In Review: High Heat (Hard Hitters #1) by Linda Morris

Posted June 20, 2015 by Kim in 3 Stars, In Review / 0 Comments

In Review: High Heat (Hard Hitters #1) by Linda MorrisHigh Heat by Linda Morris
Series: Hard Hitters #1
Genres: Adult, Contemporary, Romance
Publication date: June 16, 2015
Publisher: Penguin/InterMix
Format: eARC, 230 pages
How I got it: From the publisher
Add it: Goodreads
Buy it: Amazon | Barnes & Noble
My rating:

Small-town Indiana tomboy Sarah Dudley grew up living and breathing baseball, since her father owned the minor league Plainview Thrashers. A talented player herself, she idolized her brother’s best friend: Tom Cord, a pitcher with a wicked fastball and an even more wicked reputation.

Now, Sarah is the Thrashers’ VP of public relations, and Tom—a star in the major leagues—has been assigned to the club while rehabbing from surgery. It’s Sarah’s job to keep the hard-throwing, hard-living star out of trouble. But when she gets a glimpse of the man behind the bad-boy image, they start to generate more heat than an inside fastball…


in review my thoughts

If I’ve said it once, I’ve said it a thousand times: I love a good sports romance. Baseball might not be my favorite sport, but I still can’t help but enjoy some fictional baseball players every now and then.

I liked Sarah. My only complaint with her was that I wanted her to have a backbone. For a woman in such a powerful public relations role with a minor league baseball team, she was too much of a pushover when it came to her family, and her father in particular. I’ll get to that later though. That man deserves a paragraph (rant) all of his own. She was good at her job and she was a likable lady.

Tom had his problems off the field (and in the tabloids, at times) in the past, but he really was a good guy. There’s no denying he was driven when it came to his career, even if that drive led him to make some questionable choices with regards to his health. It was obvious from the start that he valued his career over everything else. Love and romance wasn’t an option for him. He was all about “no strings attached” situations, though the connection he had with Sarah made him question that.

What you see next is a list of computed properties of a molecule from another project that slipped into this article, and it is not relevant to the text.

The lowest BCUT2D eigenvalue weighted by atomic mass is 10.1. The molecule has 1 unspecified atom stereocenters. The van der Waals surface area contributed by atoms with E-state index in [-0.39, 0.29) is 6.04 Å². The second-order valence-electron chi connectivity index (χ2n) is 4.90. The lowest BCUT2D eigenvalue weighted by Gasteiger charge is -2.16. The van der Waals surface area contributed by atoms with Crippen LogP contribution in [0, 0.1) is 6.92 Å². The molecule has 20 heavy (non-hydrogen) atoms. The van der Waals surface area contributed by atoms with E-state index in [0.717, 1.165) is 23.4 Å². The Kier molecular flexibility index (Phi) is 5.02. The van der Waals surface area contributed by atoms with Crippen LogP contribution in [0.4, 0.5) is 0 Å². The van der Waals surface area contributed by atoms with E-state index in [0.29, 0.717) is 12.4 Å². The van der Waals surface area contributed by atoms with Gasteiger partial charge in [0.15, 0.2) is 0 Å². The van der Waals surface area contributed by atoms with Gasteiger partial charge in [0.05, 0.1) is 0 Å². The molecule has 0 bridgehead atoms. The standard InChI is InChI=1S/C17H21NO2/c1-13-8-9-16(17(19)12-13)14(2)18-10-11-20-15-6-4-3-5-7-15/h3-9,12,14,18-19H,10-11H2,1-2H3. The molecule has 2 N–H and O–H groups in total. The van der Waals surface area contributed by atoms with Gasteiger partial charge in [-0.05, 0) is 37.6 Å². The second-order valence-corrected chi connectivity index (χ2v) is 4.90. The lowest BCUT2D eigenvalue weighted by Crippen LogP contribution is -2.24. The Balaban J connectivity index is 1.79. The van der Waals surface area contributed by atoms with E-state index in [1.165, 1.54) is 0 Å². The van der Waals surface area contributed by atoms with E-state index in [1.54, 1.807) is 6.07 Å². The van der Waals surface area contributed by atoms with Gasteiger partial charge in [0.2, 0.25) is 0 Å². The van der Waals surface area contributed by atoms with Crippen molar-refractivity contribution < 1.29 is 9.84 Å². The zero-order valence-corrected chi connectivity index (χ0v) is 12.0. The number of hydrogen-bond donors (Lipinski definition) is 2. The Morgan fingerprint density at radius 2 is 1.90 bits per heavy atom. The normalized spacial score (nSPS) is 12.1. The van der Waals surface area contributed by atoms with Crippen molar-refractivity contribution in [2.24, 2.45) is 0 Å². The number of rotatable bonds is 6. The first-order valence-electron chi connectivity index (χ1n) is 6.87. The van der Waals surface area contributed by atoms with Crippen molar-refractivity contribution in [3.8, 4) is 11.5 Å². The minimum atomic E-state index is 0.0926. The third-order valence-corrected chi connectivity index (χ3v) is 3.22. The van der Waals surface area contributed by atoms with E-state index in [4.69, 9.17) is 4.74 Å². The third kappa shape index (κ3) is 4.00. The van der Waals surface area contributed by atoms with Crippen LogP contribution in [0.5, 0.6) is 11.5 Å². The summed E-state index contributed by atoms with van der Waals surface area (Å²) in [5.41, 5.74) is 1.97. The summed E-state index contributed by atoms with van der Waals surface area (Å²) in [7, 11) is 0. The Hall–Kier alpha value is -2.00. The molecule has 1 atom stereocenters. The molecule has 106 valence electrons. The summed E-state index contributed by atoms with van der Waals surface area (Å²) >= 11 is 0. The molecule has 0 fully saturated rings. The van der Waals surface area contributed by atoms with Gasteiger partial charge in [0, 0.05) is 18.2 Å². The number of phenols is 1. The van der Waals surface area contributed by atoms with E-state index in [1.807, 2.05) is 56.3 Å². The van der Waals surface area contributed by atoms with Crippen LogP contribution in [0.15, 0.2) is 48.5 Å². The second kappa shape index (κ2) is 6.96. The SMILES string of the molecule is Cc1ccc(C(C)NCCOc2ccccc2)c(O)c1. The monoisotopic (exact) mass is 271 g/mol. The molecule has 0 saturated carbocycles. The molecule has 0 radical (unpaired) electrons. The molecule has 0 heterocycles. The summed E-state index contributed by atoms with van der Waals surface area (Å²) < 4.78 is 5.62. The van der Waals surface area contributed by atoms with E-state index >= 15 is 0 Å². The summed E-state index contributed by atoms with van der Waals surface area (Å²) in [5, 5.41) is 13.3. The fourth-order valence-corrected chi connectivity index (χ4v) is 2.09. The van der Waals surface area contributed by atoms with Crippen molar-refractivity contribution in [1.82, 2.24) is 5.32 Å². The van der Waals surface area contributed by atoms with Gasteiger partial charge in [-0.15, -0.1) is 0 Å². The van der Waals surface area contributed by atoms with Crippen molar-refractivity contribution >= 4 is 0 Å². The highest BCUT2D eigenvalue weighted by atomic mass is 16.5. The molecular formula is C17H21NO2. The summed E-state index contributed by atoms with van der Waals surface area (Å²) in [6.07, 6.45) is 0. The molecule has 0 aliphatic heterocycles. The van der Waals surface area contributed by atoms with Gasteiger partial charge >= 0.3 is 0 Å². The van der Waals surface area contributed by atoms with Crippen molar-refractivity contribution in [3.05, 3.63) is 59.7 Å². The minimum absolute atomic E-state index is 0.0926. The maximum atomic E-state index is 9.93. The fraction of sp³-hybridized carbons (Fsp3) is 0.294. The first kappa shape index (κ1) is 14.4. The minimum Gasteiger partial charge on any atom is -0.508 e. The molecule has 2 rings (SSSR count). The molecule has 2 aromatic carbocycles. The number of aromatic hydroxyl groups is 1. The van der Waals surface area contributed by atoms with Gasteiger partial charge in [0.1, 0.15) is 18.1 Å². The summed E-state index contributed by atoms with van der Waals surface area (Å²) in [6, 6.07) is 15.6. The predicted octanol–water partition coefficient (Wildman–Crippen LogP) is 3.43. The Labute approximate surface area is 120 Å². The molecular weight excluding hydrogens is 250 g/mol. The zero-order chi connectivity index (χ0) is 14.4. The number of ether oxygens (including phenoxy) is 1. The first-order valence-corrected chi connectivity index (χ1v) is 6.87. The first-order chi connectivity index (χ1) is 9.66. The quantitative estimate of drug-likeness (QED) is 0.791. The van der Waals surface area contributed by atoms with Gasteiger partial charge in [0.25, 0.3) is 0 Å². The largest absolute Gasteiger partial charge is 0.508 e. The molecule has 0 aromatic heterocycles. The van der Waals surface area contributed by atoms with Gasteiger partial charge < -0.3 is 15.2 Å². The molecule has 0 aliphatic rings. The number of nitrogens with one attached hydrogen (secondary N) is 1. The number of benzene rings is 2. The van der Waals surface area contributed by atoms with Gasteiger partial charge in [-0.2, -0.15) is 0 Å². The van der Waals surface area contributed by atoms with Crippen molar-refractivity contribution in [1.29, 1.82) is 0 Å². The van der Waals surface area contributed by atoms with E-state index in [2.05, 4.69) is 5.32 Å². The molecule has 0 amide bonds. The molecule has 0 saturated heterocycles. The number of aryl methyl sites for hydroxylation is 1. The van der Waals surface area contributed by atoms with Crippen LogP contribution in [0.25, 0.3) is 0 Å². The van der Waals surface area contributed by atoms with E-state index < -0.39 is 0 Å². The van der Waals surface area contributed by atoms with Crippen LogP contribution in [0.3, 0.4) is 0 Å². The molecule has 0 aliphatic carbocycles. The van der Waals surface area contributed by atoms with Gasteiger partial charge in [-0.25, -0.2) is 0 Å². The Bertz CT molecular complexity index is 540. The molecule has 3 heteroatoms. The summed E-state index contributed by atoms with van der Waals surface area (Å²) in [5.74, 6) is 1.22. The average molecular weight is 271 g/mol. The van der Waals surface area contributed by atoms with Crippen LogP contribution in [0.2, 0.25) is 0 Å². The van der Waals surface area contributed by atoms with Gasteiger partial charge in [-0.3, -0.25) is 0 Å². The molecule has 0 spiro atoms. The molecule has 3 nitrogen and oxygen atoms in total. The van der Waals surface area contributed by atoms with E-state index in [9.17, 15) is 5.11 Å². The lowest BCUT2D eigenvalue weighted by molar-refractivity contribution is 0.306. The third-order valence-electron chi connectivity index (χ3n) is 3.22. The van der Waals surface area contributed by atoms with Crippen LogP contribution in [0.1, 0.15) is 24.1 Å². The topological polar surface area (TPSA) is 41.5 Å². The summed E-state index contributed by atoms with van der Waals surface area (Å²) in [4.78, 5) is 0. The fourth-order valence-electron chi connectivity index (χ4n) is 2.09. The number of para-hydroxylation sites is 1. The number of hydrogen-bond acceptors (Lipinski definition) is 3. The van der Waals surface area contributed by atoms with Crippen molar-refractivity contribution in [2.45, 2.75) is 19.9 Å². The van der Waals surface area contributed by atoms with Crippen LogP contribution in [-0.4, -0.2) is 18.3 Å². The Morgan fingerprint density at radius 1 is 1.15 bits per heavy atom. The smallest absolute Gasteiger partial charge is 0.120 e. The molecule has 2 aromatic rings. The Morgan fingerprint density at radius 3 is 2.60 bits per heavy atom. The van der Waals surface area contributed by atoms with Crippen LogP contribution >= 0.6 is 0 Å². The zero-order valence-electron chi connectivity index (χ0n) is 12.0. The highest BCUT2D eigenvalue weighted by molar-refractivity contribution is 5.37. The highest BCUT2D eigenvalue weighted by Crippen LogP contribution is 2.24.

Ok. Now it’s time to talk about my biggest problem with this book and one that made me almost stop reading it. This might get a little spoilery. Sarah’s father was a loathsome human being. I never once got the impression that he loved her and wanted her to be happy AT ALL. From the time, after her mother’s death, when he told her to give up baseball because it’s not for girls, to him not wanting to hire her on at the ball club because she was a girl and right up to now, when he makes it obvious she’s not a real part of the front office, no matter what her title said, the man was an asshole. I can’t even attribute it to him being overly protective. He just wasn’t a good guy. The way he treated her was not ok. He just left me with a totally icky feeling. Her brother, Paul, was better, but not by much. He did have some redeeming moments. Daddy dearest, however, did not.

High Heat was a good, quick read. There wasn’t a huge amount of character development in this book, but both Sarah and Tom did come into their own a bit over the course of it. The romance wasn’t especially swoony or overly sexy, but it did seem realistic. I liked Sarah and Tom together. I blew through this book in just a couple hours, so it was an easy read. After reading the teaser for the second book, Screwball, at the end, I’m definitely interested to see what comes next in the series.

I received a copy of this book from the publisher, via NetGalley, in exchange for an honest review.


About Linda Morris

Linda Morris is a writer of contemporary romance. She writes stories with heart and heat, with a joke or two thrown in. Her book Melting the Millionaire’s Heart was an Amazon Top 100 Series Romance bestseller. The first book in Hard Hitters, her series about a fictional minor-league baseball team in southern Indiana, is High Heat, coming in June 2015 from Berkley.

When she’s not writing, working as a freelance editor and technical writer, or mommying, she’s doing yoga, reading, working in her flower garden, or baking delicious things she probably shouldn’t eat. She believes that there are two kinds of people: pie people and cake people, and she is definitely one of the former. Her years of Cubs fandom prove she has a soft spot for a lost cause. A beat-up old copy of Kathleen Woodiwiss’s Ashes in the Wind was her gateway drug into the world of romance novels, and she’s never looked back.


Kim Sig_edited-1

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